Under the Sun

 

 

One of the main reasons I bike is that I love taking in the view. The wildflowers right now are CRAZY. I can’t get enough.

 

I saw a biker wearing this jersey, and it happened to be a couple of days after someone threw a rock at my head from a moving vehicle. I almost asked him if they make one that says, “Please don’t throw a rock at me.”

 

Since the rock-throwing incident a couple of weeks ago, I’ve had a new normal. I’ve stayed off car-trafficked city streets and have only ridden on biking and mountain trails.

 

My new normal has included headaches (now mild, previously not-so-mild), being even more tired than I normally am (I have chronic insomnia), a deeper awareness of vulnerability and potential for a blindside, and a heightened sense of whats-wrong-with-humanity aka “how could anyone do that?”

 

In the grand scheme of things, it was only a rock. It could have been worse. I hold that rock up against all the current news in our world—news like our government having no way of reconnecting thousands of migrant children to their families who were separated at the border—and that rock is a minuscule pebble.

 

How could anyone do that?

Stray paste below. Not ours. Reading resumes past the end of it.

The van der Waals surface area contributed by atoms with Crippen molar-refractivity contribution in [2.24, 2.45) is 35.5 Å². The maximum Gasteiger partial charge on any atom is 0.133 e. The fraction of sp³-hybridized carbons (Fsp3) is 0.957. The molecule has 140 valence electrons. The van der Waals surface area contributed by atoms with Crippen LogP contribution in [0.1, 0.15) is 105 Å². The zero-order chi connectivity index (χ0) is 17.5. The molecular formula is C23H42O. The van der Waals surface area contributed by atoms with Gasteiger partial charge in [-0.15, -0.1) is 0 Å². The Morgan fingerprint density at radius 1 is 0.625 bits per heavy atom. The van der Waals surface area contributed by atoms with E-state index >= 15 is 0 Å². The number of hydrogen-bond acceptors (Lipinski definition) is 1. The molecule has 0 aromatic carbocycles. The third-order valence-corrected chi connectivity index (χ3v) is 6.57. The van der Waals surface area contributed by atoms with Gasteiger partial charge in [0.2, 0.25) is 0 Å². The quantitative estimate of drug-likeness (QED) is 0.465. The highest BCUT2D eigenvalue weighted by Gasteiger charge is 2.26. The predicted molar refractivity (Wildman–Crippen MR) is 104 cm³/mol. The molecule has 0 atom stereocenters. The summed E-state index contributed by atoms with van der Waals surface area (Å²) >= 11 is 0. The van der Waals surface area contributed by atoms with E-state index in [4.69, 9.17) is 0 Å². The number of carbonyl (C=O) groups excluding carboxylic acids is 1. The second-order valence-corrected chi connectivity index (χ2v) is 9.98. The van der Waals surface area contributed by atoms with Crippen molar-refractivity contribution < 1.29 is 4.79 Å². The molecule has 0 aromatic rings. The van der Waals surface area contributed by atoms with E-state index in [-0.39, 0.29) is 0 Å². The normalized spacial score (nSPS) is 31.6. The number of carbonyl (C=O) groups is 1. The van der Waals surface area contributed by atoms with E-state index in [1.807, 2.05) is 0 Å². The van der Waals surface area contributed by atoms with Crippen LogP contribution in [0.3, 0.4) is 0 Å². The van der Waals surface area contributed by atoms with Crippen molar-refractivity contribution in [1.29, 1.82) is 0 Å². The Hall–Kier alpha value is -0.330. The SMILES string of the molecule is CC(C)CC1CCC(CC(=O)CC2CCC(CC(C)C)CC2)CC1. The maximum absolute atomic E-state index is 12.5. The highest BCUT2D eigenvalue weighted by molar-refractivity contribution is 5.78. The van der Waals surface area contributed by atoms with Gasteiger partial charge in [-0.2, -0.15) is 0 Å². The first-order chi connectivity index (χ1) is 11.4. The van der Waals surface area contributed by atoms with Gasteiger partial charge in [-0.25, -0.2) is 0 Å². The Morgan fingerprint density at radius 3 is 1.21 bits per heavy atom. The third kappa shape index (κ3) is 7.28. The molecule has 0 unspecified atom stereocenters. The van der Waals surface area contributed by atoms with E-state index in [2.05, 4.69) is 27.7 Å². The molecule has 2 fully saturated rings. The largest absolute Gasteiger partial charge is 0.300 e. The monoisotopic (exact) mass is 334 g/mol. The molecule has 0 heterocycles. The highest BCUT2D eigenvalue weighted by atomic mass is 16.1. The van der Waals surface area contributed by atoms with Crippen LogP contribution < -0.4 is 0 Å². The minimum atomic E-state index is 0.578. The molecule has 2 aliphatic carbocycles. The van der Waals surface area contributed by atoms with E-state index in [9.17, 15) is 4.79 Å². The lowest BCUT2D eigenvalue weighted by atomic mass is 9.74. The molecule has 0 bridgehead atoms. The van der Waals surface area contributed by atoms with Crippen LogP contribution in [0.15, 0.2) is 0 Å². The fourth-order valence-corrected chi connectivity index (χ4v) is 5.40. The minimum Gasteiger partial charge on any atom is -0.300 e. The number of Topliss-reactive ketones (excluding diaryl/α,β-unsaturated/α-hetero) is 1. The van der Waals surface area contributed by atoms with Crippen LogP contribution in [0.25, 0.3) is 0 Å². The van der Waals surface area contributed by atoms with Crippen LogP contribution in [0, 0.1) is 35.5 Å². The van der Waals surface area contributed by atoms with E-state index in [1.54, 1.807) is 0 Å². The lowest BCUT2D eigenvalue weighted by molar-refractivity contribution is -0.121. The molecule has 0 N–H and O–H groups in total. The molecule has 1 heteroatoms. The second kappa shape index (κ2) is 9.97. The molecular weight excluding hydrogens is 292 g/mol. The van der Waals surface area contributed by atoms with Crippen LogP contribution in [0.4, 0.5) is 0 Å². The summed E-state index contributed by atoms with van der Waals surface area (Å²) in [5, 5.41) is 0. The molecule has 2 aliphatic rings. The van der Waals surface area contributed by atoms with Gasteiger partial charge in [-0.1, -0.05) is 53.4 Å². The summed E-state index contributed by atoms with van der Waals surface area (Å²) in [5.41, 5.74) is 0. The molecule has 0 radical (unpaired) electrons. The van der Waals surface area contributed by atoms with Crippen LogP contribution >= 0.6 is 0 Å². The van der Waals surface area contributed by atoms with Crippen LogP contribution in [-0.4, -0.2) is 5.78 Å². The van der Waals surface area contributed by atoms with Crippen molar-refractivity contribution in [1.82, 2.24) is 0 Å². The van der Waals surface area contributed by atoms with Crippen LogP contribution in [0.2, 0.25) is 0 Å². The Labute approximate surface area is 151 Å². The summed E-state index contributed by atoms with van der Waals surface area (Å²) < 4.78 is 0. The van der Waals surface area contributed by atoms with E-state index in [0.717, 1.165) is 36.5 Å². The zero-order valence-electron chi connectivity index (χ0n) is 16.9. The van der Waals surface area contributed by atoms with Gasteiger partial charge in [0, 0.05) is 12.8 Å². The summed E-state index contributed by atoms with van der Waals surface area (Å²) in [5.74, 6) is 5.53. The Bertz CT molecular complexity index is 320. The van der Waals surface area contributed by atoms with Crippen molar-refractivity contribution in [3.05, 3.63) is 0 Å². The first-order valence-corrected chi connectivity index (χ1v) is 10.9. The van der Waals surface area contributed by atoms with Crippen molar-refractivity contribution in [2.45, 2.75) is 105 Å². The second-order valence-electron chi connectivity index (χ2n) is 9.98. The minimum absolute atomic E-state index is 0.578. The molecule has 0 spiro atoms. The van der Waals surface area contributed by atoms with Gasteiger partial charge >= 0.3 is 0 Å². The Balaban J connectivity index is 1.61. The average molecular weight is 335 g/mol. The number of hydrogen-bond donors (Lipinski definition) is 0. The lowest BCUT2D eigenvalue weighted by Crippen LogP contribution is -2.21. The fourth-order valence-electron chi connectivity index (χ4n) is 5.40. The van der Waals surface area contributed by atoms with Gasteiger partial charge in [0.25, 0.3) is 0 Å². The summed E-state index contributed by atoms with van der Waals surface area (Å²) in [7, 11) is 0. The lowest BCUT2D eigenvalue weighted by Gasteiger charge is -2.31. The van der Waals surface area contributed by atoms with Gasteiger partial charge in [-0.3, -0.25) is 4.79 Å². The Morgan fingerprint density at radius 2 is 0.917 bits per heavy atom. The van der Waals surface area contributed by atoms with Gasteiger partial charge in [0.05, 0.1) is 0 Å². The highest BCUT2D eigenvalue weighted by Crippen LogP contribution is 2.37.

I heard someone say on the news yesterday that thousands of children will have life-long emotional consequences from losing their parents. Ya think?

 

We don’t know what to do. There is no plan and apparently, there never was.

 

I recently saw a video of David and Louise Turpin’s sentencing hearing—these are the “parents” who’d tortured and shackled their 13 children inside their Perris, California home for years. I heard David Turpin say he never meant to cause any harm to his kids. He brought them into this world. He starved them. He beat them. He chained them. He made their lives a living horror film.

 

I listened to the statements given by some of their children. I heard words of survival, forgiveness, and grace.

 

How could anyone do that?

 

I heard a pastor say the other day that when Solomon said there’s nothing new under the sun, he was having an off day. The preacher’s premise was that Solomon, in all his wisdom, was not perfect and that he got some things wrong.

 

In all our wisdom, we’re getting so many things wrong.

 

Are things getting worse or has it always been this out of control? If you look at history, you might agree with Solomon.

 

I have to think about that some more. I’ll do it today as I venture out on the city streets where rock-wielders could be.

 

How could I do that? Because if I don’t, the rock-wielders tell me where to go.

 

I get to do that.

 

I’ll be alert. I’ll keep my eyes on the crazy cars and the crazy flowers. Because it’s all there, all under the sun.